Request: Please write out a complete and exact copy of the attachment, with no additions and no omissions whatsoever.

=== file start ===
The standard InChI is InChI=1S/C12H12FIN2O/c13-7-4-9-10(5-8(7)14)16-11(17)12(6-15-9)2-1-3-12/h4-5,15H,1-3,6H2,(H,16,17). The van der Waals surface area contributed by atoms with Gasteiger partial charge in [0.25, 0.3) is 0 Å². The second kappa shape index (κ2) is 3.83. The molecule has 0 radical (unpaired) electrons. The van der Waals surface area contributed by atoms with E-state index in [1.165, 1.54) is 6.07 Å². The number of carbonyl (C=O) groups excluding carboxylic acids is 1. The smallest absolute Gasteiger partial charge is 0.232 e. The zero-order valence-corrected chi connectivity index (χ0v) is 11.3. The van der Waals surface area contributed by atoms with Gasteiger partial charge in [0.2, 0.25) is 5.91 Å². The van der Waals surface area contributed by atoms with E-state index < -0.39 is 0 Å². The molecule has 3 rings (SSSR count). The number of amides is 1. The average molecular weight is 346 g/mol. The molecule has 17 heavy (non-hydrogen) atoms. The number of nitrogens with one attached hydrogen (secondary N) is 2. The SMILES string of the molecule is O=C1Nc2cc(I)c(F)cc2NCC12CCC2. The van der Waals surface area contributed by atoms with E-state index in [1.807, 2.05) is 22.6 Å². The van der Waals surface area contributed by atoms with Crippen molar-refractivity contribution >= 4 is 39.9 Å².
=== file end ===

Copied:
The standard InChI is InChI=1S/C12H12FIN2O/c13-7-4-9-10(5-8(7)14)16-11(17)12(6-15-9)2-1-3-12/h4-5,15H,1-3,6H2,(H,16,17). The van der Waals surface area contributed by atoms with Gasteiger partial charge in [0.25, 0.3) is 0 Å². The second kappa shape index (κ2) is 3.83. The molecule has 0 radical (unpaired) electrons. The van der Waals surface area contributed by atoms with E-state index in [1.165, 1.54) is 6.07 Å². The number of carbonyl (C=O) groups excluding carboxylic acids is 1. The smallest absolute Gasteiger partial charge is 0.232 e. The zero-order valence-corrected chi connectivity index (χ0v) is 11.3. The van der Waals surface area contributed by atoms with Gasteiger partial charge in [0.2, 0.25) is 5.91 Å². The van der Waals surface area contributed by atoms with E-state index < -0.39 is 0 Å². The molecule has 3 rings (SSSR count). The number of amides is 1. The average molecular weight is 346 g/mol. The molecule has 17 heavy (non-hydrogen) atoms. The number of nitrogens with one attached hydrogen (secondary N) is 2. The SMILES string of the molecule is O=C1Nc2cc(I)c(F)cc2NCC12CCC2. The van der Waals surface area contributed by atoms with E-state index in [1.807, 2.05) is 22.6 Å². The van der Waals surface area contributed by atoms with Crippen molar-refractivity contribution >= 4 is 39.9 Å².